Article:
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The First Draft Always Sucks

Is what I keep telling myself as I enter what feels like the same instructions over and over and over again. Recipe writing is boring. Recipe creation? Fantabulous fun! Writing out each step so anyone can understand it? Not so much.

I mean, this is what my recipes look like when I write them out for myself:

A recipe with very minimal instructions

And while I considered, for a hot minute, designing this book like that I thought better of it. Reasons why:

  1. Not everyone would necessarily grok it and, well, I really want this book to be accessible.
  2. It would require all sorts of formatting hijinks to work with the pre-scaled ingredient lists.
  3. Folks aren’t going to be reading the recipes like a page-turner.

Just because *I* have been known to read a cookbook like a novel doesn’t mean most people do this. And folks aren’t necessarily going to cook their way through the book from start to finish, picking up skills and syntax as they go. No, you’re going to flip through and see something that catches your eye (or find it in the index–oh, the index, that’s a whole ‘nother whinge session) and make it. So that recipe has to have just the same amount of detail and the first one.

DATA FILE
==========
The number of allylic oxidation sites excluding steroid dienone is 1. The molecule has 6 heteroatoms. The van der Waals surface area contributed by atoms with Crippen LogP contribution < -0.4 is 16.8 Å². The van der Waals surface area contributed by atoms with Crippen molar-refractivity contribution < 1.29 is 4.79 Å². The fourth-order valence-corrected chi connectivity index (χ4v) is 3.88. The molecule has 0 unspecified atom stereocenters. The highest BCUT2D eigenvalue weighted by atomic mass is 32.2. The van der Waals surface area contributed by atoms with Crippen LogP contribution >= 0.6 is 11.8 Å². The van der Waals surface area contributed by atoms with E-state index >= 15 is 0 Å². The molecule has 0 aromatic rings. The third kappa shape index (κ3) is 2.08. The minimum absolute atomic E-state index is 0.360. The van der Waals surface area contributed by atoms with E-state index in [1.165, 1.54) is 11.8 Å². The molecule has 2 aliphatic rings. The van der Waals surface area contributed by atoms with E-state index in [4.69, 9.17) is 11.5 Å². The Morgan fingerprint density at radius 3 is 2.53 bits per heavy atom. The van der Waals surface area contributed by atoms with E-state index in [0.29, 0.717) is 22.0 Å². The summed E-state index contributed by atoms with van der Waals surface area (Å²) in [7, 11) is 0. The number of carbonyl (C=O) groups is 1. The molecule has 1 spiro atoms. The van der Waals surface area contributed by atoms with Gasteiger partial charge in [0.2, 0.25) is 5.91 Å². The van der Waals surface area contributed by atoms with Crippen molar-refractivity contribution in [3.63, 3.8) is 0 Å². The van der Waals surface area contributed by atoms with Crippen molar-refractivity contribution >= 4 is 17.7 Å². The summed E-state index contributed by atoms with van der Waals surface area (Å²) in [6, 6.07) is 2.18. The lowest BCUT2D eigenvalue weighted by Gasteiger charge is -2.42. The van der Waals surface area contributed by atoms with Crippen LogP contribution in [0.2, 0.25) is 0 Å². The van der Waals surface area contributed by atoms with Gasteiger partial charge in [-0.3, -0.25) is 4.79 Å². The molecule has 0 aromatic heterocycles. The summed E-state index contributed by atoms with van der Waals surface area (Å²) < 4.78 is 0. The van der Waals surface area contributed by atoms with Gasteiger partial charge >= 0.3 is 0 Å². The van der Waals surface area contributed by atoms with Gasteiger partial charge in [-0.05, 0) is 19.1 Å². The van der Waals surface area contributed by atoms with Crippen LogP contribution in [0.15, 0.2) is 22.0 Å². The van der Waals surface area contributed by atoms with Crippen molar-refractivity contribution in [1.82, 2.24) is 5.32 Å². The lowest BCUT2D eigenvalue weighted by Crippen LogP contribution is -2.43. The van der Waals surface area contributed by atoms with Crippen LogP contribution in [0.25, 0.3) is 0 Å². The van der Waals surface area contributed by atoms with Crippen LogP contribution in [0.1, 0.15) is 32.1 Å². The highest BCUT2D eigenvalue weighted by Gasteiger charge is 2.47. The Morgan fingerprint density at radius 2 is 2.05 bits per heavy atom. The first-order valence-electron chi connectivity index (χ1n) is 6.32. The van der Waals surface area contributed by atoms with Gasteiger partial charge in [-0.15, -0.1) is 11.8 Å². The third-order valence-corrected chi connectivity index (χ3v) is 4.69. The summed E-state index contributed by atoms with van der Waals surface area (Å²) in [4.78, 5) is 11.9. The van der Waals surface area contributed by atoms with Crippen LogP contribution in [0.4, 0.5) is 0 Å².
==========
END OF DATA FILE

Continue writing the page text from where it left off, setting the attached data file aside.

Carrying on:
And I totally get that.

But, oh, is it dreadful to actually have to write.

I’m about 3/5 through the data entry portion and, really, it’s the procedure bits that are taking so long. Sure, I could skip that part and just enter the ingredients and run the nutritional numbers and write the process later but I’d still have to write it. And this way I get to get the basics down as my sucky “first draft” and polish it up when I export the file from the recipe software to a Word-like document, edit my little heart (and soul) out, and then import the salient bits into Scribus (open source for the win, folks) for the final layout bits.

At least that’s the plan.

And my oven is still dead.

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